AI & Automation

Automation yielding dividends, officials say

automation (Wright Studio/Shutterstock.com) 

Federal agencies are reporting benefits from automation technologies, in the form of reduced processing backlogs and labor hours saved.

Officials and vendors at ACT-IAC's Jan. 22 Intelligent Automation and Artificial Forum touted the successes from leveraging automation and in particular using an ACT-IAC playbook and guide released last October.

Ed Burrows, the vice president of intelligent solutions at Brillient Corporation, announced that the General Services Administration has "has made the return on investment very clear… [with] 33 automations, achieving 70,000 labor hours of capacity generated for them."

Harry Lee, GSA's assistant commissioner for Technology Transformation Services, touted the success of an email notification bot for accounts payable services.

"The bot automates email notifications for outstanding invoices pending a receiving report. Another [example] is a bot that retrieves information on micro-purchases to create a purchase card log," he said in his keynote speech at the forum. The new automations are publicly available in repositories on GitHub.

The Treasury Department is looking to robotics process automation to help direct information seekers to the right resources.

"There are 21 call centers across the U.S., which receive over 4 million calls, emails and faxes year," Jennifer Hill, a management and program analyst at Treasury, said in a presentation, adding that “75% of those calls are misdirected, which is a huge pain point."

More that 80,000 work hours are spent each year navigating misdirected calls.

"What we learned is that AI technology and other technologies as well as RPA can also play a role here … and not just helping a user find the form that they need,” she said. "It can also help [the user] reach that form [they need] with their information [inputted], and help them get it completed and submitted, so they never have to make a phone call."

GSA's USA.gov website is using a chatbot to answer common questions about potential fraud.

"People say, 'I got this letter,' or ‘I got this call, is this a legitimate situation or is it a fraud,'" Marietta Jelks, the research lead for USA.gov, said at the event. "We decided that this was an opportunity to try to use automation to answer these questions about scams and frauds. Scams are consistently one of the top topics for our call centers."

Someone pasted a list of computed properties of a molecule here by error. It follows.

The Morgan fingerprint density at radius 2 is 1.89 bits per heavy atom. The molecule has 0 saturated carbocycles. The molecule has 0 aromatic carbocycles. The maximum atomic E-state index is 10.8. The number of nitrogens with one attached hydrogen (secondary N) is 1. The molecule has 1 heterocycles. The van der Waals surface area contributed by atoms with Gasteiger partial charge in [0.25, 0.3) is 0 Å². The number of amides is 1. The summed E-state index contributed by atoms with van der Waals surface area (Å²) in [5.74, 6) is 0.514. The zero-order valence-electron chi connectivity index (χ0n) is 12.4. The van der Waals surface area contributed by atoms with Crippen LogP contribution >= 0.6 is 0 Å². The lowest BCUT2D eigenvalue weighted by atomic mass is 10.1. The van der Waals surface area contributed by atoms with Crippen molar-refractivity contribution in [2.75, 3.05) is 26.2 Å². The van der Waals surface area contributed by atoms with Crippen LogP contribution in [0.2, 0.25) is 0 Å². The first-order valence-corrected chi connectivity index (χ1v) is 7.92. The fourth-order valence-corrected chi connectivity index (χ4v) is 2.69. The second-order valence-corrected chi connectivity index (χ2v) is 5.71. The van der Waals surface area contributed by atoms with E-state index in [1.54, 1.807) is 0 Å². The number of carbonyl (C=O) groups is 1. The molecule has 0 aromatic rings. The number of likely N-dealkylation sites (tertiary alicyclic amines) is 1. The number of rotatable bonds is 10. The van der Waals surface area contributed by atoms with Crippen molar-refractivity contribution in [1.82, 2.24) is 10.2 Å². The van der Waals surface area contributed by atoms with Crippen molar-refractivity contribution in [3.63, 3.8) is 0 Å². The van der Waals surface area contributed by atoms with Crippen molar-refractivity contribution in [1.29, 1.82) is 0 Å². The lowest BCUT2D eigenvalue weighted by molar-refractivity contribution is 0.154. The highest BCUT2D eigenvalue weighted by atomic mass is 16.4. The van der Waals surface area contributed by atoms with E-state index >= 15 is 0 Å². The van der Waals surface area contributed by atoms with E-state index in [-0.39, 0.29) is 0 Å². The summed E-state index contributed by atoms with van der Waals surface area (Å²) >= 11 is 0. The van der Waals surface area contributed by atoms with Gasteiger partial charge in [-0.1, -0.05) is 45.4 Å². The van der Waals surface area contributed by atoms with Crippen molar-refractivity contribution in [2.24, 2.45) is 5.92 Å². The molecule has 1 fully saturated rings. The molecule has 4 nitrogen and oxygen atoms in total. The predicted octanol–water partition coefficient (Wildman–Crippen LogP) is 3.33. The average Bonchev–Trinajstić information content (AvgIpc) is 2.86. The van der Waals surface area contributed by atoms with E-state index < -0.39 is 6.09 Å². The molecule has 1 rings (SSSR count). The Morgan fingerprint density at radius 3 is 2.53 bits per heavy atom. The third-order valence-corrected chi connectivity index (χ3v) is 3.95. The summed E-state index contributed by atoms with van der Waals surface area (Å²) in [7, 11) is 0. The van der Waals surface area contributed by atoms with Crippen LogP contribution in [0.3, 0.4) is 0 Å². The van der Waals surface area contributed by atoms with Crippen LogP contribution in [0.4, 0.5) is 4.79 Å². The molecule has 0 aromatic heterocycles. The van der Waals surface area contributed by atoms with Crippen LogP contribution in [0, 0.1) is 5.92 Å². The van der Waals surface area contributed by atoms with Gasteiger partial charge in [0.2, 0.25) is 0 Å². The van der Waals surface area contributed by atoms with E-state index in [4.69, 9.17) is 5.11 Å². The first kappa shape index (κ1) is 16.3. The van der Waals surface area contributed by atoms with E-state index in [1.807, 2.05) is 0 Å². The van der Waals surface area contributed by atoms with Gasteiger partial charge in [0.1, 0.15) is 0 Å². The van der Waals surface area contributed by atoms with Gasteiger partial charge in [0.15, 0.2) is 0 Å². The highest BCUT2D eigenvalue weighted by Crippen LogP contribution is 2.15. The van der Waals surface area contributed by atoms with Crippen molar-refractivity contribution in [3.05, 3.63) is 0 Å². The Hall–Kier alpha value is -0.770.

Beginning last February, the team engaged with users, interviewing 33 consumers about their experiences with navigating scams and whether they were able to get their money back. Since then, some 45,000 people have used the chat bot feature to report or inquire about fraud and scam questions, with a 75% success rate. Success is measured by whether a person received an answer to their question, Jelks added.

ACT-IAC is hoping to stimulate similar successes with artificial intelligence. The group released its AI Playbook at the event, the product of collaboration among private sector companies, academics, and federal agencies and departments aimed at helping government implement technologies that would help them better serve their customers and mitigate risks associated with human operation.

About the Author

Lia Russell is a staff writer and associate editor at FCW covering the federal workforce. Before joining FCW, she worked as a freelance labor reporter in San Francisco for outlets such SF Weekly, The American Prospect and The Baffler. Russell graduated with a bachelor's degree from Bard College.

Contact Lia at [email protected] and follow her on Twitter at @LiaOffLeash.


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